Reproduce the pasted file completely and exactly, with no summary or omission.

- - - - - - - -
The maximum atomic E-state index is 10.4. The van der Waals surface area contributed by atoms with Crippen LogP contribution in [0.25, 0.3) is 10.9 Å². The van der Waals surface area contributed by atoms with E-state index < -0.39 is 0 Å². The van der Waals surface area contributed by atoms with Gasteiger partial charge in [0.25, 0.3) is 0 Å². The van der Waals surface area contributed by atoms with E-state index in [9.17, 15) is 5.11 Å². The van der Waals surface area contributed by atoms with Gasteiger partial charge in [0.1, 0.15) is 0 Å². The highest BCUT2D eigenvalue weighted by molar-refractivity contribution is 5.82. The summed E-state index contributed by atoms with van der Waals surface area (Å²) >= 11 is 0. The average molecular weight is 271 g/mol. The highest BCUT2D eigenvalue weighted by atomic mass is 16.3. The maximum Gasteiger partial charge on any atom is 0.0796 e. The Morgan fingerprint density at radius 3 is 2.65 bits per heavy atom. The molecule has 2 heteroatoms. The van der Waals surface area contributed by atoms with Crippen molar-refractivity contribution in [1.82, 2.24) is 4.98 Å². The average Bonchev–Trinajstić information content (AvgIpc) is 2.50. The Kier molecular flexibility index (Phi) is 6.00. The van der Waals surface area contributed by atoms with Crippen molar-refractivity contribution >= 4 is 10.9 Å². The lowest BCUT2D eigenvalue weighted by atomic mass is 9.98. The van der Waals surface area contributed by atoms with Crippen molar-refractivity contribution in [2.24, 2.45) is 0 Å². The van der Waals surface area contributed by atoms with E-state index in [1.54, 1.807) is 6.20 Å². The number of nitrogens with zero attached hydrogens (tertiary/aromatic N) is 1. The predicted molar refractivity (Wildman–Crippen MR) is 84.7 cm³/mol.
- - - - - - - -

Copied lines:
The maximum atomic E-state index is 10.4. The van der Waals surface area contributed by atoms with Crippen LogP contribution in [0.25, 0.3) is 10.9 Å². The van der Waals surface area contributed by atoms with E-state index < -0.39 is 0 Å². The van der Waals surface area contributed by atoms with Gasteiger partial charge in [0.25, 0.3) is 0 Å². The van der Waals surface area contributed by atoms with E-state index in [9.17, 15) is 5.11 Å². The van der Waals surface area contributed by atoms with Gasteiger partial charge in [0.1, 0.15) is 0 Å². The highest BCUT2D eigenvalue weighted by molar-refractivity contribution is 5.82. The summed E-state index contributed by atoms with van der Waals surface area (Å²) >= 11 is 0. The average molecular weight is 271 g/mol. The highest BCUT2D eigenvalue weighted by atomic mass is 16.3. The maximum Gasteiger partial charge on any atom is 0.0796 e. The Morgan fingerprint density at radius 3 is 2.65 bits per heavy atom. The molecule has 2 heteroatoms. The van der Waals surface area contributed by atoms with Crippen molar-refractivity contribution in [1.82, 2.24) is 4.98 Å². The average Bonchev–Trinajstić information content (AvgIpc) is 2.50. The Kier molecular flexibility index (Phi) is 6.00. The van der Waals surface area contributed by atoms with Crippen molar-refractivity contribution >= 4 is 10.9 Å². The lowest BCUT2D eigenvalue weighted by atomic mass is 9.98. The van der Waals surface area contributed by atoms with Crippen molar-refractivity contribution in [2.24, 2.45) is 0 Å². The van der Waals surface area contributed by atoms with E-state index in [1.54, 1.807) is 6.20 Å². The number of nitrogens with zero attached hydrogens (tertiary/aromatic N) is 1. The predicted molar refractivity (Wildman–Crippen MR) is 84.7 cm³/mol.